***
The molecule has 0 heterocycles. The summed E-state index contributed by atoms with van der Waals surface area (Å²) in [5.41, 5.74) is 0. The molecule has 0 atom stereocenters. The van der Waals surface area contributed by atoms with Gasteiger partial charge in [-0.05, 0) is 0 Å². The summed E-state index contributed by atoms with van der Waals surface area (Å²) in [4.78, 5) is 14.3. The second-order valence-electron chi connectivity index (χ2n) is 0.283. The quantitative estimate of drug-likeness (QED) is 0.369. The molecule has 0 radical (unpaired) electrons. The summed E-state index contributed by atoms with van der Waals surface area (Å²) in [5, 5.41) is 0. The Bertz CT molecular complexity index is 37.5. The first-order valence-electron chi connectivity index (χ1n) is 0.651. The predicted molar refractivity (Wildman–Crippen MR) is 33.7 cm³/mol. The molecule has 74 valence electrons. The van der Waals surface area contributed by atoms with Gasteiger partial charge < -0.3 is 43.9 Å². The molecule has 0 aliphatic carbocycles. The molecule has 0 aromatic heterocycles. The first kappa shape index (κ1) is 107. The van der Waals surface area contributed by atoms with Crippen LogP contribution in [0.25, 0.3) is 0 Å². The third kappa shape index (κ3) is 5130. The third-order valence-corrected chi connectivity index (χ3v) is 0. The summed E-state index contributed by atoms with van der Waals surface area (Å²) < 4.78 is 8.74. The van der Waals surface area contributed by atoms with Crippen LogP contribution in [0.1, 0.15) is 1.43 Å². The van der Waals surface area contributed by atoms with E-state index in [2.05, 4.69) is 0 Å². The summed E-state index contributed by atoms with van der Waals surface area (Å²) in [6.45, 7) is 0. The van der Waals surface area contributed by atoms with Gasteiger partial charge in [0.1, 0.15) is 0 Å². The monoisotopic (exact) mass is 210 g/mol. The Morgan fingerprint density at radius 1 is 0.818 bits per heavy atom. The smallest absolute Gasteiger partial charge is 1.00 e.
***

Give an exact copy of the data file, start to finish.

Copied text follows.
The molecule has 0 heterocycles. The summed E-state index contributed by atoms with van der Waals surface area (Å²) in [5.41, 5.74) is 0. The molecule has 0 atom stereocenters. The van der Waals surface area contributed by atoms with Gasteiger partial charge in [-0.05, 0) is 0 Å². The summed E-state index contributed by atoms with van der Waals surface area (Å²) in [4.78, 5) is 14.3. The second-order valence-electron chi connectivity index (χ2n) is 0.283. The quantitative estimate of drug-likeness (QED) is 0.369. The molecule has 0 radical (unpaired) electrons. The summed E-state index contributed by atoms with van der Waals surface area (Å²) in [5, 5.41) is 0. The Bertz CT molecular complexity index is 37.5. The first-order valence-electron chi connectivity index (χ1n) is 0.651. The predicted molar refractivity (Wildman–Crippen MR) is 33.7 cm³/mol. The molecule has 74 valence electrons. The van der Waals surface area contributed by atoms with Gasteiger partial charge < -0.3 is 43.9 Å². The molecule has 0 aliphatic carbocycles. The molecule has 0 aromatic heterocycles. The first kappa shape index (κ1) is 107. The van der Waals surface area contributed by atoms with Crippen LogP contribution in [0.25, 0.3) is 0 Å². The third kappa shape index (κ3) is 5130. The third-order valence-corrected chi connectivity index (χ3v) is 0. The summed E-state index contributed by atoms with van der Waals surface area (Å²) < 4.78 is 8.74. The van der Waals surface area contributed by atoms with Crippen LogP contribution in [0.1, 0.15) is 1.43 Å². The van der Waals surface area contributed by atoms with E-state index in [2.05, 4.69) is 0 Å². The summed E-state index contributed by atoms with van der Waals surface area (Å²) in [6.45, 7) is 0. The van der Waals surface area contributed by atoms with Gasteiger partial charge in [0.1, 0.15) is 0 Å². The monoisotopic (exact) mass is 210 g/mol. The Morgan fingerprint density at radius 1 is 0.818 bits per heavy atom. The smallest absolute Gasteiger partial charge is 1.00 e.